Unity deal offers hope for Palestinians and respite for Gaza


Declan Walsh and David Halbfinger

Cairo: After a decade of hostility and recrimination, the two main Palestinian factions have come together in Cairo to sign a reconciliation deal that holds out the tantalising prospect of a united Palestinian front.

Hopes for the agreement, signed under the watchful eye of Egyptian intelligence on Thursday, were tempered by the knowledge that many previous Palestinian initiatives have failed. Yet there is optimism that this time may be different, partly because the stakes are so much higher.

For the 2 million Palestinians of Gaza, trapped in a tiny coastal strip that is frequently compared to an open-air prison, the Cairo deal offered a potential respite from their lives of dire shortages of electricity and lifesaving medicine, as well as a chance to travel to the outside world.

For the Palestinian leadership, it held out the prospect of negotiating with Israel with a single voice, even as it forced the divided territory’s most radical militants to make painful concessions that acknowledged their own failure to advance their cause.

Hamas, which controls Gaza and has fought Israel three times, said it was ready to cede control of Gaza’s borders and allow the rival Palestinian Authority to effectively take over the day-to-day running of the territory.

It was a sobering reality check for a group that, despite years of fiery defiance and arms supplies from Iran, cannot rule Gaza without help from Fatah, the rival faction that controls the Palestinian Authority and was driven out of Gaza in violent clashes 10 years ago.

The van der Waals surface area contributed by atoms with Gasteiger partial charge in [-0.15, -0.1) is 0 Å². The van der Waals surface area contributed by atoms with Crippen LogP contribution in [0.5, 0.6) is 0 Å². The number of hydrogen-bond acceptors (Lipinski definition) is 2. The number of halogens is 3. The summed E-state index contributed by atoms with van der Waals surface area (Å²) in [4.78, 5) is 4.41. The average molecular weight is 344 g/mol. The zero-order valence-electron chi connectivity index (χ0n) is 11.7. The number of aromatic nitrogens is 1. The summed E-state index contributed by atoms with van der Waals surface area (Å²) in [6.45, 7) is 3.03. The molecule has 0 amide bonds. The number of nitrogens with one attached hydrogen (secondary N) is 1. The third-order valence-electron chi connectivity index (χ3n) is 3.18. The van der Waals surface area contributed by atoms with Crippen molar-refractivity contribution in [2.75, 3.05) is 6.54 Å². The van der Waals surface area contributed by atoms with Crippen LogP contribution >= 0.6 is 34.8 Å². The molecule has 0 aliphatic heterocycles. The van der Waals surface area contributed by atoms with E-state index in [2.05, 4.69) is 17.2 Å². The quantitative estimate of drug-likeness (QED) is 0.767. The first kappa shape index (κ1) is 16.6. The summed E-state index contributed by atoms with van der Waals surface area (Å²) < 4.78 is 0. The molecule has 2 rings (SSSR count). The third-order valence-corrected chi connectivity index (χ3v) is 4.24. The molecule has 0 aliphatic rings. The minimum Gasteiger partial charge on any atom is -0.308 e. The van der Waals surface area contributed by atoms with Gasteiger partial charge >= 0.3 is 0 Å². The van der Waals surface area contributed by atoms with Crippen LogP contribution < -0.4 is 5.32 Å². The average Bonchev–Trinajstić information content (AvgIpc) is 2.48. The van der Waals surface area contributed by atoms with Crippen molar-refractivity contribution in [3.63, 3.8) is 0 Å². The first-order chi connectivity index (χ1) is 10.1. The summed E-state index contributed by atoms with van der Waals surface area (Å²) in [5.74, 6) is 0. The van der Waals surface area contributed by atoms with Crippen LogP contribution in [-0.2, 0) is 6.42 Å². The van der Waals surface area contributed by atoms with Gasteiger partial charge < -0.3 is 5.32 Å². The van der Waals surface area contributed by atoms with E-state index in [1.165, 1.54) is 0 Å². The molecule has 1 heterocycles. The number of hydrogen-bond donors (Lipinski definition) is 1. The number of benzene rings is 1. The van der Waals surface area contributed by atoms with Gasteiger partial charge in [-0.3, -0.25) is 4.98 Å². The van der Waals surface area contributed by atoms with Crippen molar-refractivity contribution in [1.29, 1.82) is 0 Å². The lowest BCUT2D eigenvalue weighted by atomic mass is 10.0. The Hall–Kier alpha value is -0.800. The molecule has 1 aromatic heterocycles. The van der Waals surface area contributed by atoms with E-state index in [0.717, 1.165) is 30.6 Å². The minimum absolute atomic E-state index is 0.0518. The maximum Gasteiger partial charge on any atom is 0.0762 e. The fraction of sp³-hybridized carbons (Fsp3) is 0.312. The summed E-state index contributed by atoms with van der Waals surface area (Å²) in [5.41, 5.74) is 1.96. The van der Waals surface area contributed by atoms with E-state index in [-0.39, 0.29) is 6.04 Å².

And for Mahmoud Abbas, the 82-year-old President of the Palestinian Authority, it could amount to a legacy-saving moment in the twilight years of his rule, after years of abject failure to negotiate a peace settlement with Israel.

Israeli Prime Minister Benjamin Netanyahu said his country “objects to any reconciliation that does not include” accepting international agreements, recognising Israel and disarming Hamas. A Fatah-Hamas rapprochement would make “peace much harder to achieve”, Netanyahu said in a post on Facebook. “Reconciling with mass-murderers is part of the problem, not part of the solution.”

The Palestinians did not release the text of the agreement, and there was no mention of the thorny issues that remain unresolved, such as the fate of the main Hamas militia, or the network of tunnels under Gaza used by fighters and weapons smugglers.

New York Times



Please enter your comment!
Please enter your name here